Design Innovation Paper

New Adjustable Unloader Knee Brace and Its Effectiveness

[+] Author and Article Information
Gajendra Hangalur, Ryan Bakker, Naveen Chandrashekar

Mechanical and Mechatronics Engineering,
University of Waterloo,
Waterloo, ON N2 L 3G1, Canada
e-mail: nchandra@uwaterloo.ca

Sebastian Tomescu

Sunnybrook Health Sciences Centre,
University of Toronto,
43 Wellesley Street East,
Toronto, ON M4Y 1H1, Canada

Manuscript received November 8, 2016; final manuscript received October 16, 2017; published online November 22, 2017. Assoc. Editor: Elizabeth Hsiao-Wecksler.

J. Med. Devices 12(1), 015001 (Nov 22, 2017) (5 pages) Paper No: MED-16-1357; doi: 10.1115/1.4038439 History: Received November 08, 2016; Revised October 16, 2017

Unloader knee braces are prescribed for patients with unicompartmental osteoarthritis of the knee. These braces aim to reduce pain in patients by applying a coronal moment to the knee to unload the symptomatic knee compartment. However, existing unloading mechanisms use straps that go directly behind the knee joint, to apply the needed moment. This can impinge on the popliteal artery and peroneal nerves thereby causing discomfort to the patient. Hence, these braces cannot be worn for prolonged periods of time. This research focused on developing a new knee brace to improve comfort while unloading the osteoarthritic knee. A new knee brace was developed that uses a four-point bending approach to unload the knee. In this brace, unloading can be adjusted, and the unloading mechanism is away from the joint. The new brace was tested on a cadaver specimen to quantify its capability to unload the knee compartment. The brace was also worn by a patient with osteoarthritis who subjectively compared it to his existing unloader brace. During cadaver testing, the new brace design could reduce the force exerted on the medial condyle by 25%. Radiographic images of the patient's knee confirmed that the brace unloaded the medial condyle successfully. The patient reported that the new brace reduced pain, was significantly comfortable to wear and could be used for a longer duration in comparison to his existing brace.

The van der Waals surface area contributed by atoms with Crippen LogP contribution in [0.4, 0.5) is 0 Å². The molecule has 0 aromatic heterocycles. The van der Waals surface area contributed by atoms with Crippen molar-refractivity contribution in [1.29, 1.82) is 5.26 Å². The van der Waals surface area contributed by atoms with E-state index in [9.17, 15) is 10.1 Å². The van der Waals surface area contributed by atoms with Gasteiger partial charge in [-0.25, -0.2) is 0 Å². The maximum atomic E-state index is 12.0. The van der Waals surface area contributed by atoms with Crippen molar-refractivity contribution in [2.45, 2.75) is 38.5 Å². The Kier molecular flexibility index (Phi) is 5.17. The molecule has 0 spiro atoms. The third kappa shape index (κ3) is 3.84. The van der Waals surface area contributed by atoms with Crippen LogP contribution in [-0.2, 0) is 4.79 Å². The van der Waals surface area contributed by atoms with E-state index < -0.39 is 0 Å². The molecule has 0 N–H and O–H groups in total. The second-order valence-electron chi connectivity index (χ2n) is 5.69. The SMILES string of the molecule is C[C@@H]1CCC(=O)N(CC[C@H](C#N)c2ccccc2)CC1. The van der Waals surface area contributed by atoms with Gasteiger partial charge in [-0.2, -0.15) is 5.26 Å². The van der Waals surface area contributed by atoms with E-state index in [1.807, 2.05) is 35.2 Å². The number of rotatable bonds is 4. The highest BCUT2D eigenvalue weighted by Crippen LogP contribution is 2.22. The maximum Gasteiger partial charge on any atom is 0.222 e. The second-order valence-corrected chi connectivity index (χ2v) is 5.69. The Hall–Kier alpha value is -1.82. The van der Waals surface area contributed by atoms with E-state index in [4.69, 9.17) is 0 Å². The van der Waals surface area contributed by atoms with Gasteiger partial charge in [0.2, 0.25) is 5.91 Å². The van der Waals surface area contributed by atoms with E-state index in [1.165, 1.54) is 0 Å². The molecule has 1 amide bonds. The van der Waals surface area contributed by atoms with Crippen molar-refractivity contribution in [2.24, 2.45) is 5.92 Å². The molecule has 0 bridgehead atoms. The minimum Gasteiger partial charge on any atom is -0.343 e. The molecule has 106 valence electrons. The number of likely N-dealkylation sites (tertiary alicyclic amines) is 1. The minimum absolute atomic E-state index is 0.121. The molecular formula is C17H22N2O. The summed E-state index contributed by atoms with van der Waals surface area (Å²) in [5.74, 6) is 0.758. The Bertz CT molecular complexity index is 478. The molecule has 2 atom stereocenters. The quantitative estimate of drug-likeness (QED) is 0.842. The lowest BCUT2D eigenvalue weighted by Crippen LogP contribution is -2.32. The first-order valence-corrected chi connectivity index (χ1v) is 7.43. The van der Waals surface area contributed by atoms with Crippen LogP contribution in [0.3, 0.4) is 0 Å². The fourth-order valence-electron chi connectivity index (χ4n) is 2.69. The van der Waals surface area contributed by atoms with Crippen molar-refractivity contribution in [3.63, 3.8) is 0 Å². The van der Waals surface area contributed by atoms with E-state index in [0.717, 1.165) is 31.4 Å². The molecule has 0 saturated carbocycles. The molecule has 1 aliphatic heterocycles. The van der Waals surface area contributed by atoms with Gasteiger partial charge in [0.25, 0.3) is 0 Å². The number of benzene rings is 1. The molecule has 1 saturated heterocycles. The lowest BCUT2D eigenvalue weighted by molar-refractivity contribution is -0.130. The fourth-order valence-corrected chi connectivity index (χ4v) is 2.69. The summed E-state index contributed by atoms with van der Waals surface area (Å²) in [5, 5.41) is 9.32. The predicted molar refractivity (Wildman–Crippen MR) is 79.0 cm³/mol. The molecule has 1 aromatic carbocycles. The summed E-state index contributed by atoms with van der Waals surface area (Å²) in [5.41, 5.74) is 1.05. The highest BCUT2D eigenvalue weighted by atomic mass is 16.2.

Copyright © 2018 by ASME
Your Session has timed out. Please sign back in to continue.


Felson, D. T. , Lawrence, R. C. , Dieppe, P. A. , Hirsch, R. , Helmick, C. G. , Jordan, J. M. , Kington, R. S. , Lane, N. E. , Nevitt, M. C. , Zhang, Y. , Sowers, M. , McAlindon, T. , Spector, T. D. , Poole, A. R. , Yanovski, S. Z. , Ateshian, G. , Sharma, L. , Buckwalter, J. A. , Brandt, K. D. , and Fries, J. F. , 2000, “ Osteoarthritis: New Insights. Part 1: The Disease and Its Risk Factors,” Ann. Intern. Med., 133(8), pp. 635–646. [CrossRef] [PubMed]
Shelburne, K. B. , Torry, M. R. , and Pandy, M. G. , 2005, “ Muscle, Ligament, and Joint-Contact Forces at the Knee During Walking,” Med. Sci. Sports Exercise, 37(11), pp. 1948–1956. [CrossRef]
Kutzner, I. , Kuther, S. , Heinlein, B. , Dymke, J. , Bender, A. , Halder, A. , and Bergmann, G. , 2011, “ The Effect of Valgus Braces on Medial Compartment Load of the Knee Joint—In Vivo Load Measurements in Three Subjects,” J. Biomech., 44(7), pp. 1354–1360. [CrossRef] [PubMed]
Pollo, F. E. , Otis, J. C. , Backus, S. I. , Warren, R. F. , and Wickiewicz, T. L. , 2002, “ Reduction of Medial Compartment Loads With Valgus Bracing of the Osteoarthritic Knee,” Am. J. Sports Med., 30(3), pp. 414–421. [CrossRef] [PubMed]
Dennis, D. A. , Komistek, R. D. , Nadaud, M. C. , and Mahfouz, M. , 2006, “ Evaluation of Off-Loading Braces for Treatment of Unicompartmental Knee Arthrosis,” J. Arthroplasty, 21(4), pp. 2–8. [CrossRef] [PubMed]
Finger, S. , and Paulos, L. E. , 2002, “ Clinical and Biomechanical Evaluation of the Unloading Brace,” J. Knee Surg., 15(3), pp. 155–159. [PubMed]
Edwards, P. H. , Wright, M. L. , and Hartman, J. F. , 2005, “ A Practical Approach for the Differential Diagnosis of Chronic Leg Pain in the Athlete,” Am. J. Sports Med., 33(8), pp. 1241–1249. [CrossRef] [PubMed]